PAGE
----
“Music is colorblind” is one of those clichéd but usually sincere sentiments that often get bandied about when one wishes to demonstrate the unifying power of song. It’s also a common refrain used when a person of color dares to bring up issues of race in music.
Race in general is never an easy subject to broach – it’s still a topic that some people tend to tiptoe around, spout platitudes about, or just outright ignore. But issues of race within the context of the music industry – from “race records” in the 20’s and 30’s to the suburbanization of contemporary hip-hop – has a particularly thorny and complicated history.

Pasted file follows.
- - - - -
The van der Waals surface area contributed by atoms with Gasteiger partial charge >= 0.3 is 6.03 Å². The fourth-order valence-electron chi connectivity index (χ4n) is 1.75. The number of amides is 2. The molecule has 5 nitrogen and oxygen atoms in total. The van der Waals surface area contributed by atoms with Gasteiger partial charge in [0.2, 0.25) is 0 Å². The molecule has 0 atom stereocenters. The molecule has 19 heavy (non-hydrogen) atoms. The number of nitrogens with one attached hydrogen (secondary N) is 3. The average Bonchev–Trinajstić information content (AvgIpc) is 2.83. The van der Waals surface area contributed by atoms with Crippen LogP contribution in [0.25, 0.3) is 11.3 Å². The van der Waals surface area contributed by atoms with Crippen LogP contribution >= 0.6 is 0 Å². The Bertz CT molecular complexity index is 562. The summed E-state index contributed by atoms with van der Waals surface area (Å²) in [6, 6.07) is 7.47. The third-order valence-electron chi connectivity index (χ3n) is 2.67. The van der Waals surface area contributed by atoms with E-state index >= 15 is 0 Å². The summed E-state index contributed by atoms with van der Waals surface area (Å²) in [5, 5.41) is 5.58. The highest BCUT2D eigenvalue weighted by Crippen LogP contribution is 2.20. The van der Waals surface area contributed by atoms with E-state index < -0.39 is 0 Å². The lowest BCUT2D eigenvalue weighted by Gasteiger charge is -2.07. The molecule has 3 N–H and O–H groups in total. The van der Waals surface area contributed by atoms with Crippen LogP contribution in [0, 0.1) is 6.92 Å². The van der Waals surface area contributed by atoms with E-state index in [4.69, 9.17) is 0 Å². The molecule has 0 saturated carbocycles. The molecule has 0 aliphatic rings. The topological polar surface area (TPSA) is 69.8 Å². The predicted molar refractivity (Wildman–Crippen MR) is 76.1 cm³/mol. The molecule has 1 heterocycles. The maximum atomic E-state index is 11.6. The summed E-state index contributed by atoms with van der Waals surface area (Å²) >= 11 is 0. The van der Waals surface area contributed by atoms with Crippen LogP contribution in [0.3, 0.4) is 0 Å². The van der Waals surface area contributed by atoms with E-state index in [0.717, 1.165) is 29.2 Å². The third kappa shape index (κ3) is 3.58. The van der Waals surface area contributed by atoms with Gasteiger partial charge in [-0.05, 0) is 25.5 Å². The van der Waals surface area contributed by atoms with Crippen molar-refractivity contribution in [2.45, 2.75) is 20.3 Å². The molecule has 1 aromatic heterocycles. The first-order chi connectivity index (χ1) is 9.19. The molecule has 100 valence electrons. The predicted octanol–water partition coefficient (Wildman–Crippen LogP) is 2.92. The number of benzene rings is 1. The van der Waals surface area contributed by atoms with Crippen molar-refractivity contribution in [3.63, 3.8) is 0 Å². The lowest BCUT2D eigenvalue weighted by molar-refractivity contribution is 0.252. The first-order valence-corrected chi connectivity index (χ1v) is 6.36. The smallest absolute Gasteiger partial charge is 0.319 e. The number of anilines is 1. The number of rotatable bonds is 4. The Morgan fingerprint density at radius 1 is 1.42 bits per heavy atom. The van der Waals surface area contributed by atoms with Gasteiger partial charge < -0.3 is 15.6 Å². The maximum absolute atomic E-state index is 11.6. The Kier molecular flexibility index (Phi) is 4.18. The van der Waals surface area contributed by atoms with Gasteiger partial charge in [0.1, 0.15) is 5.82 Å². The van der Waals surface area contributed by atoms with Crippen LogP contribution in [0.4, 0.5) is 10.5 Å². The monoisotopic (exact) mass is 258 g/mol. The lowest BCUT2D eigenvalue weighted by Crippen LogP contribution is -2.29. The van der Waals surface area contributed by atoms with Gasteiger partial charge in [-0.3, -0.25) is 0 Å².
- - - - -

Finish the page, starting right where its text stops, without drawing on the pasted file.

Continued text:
As a black fan of rock music, Houston-based documentary filmmaker Raymond Gayle has a personal interest in telling a different story of race and the music industry. Electric Purgatory: The Fate of The Black Rocker is an impassioned look at black rock musicians, the talented and often overlooked architects of modern rock music, some of whom never quite achieved got their due in the canon of rock criticism or achieved the mainstream success of their white peers.Continue Reading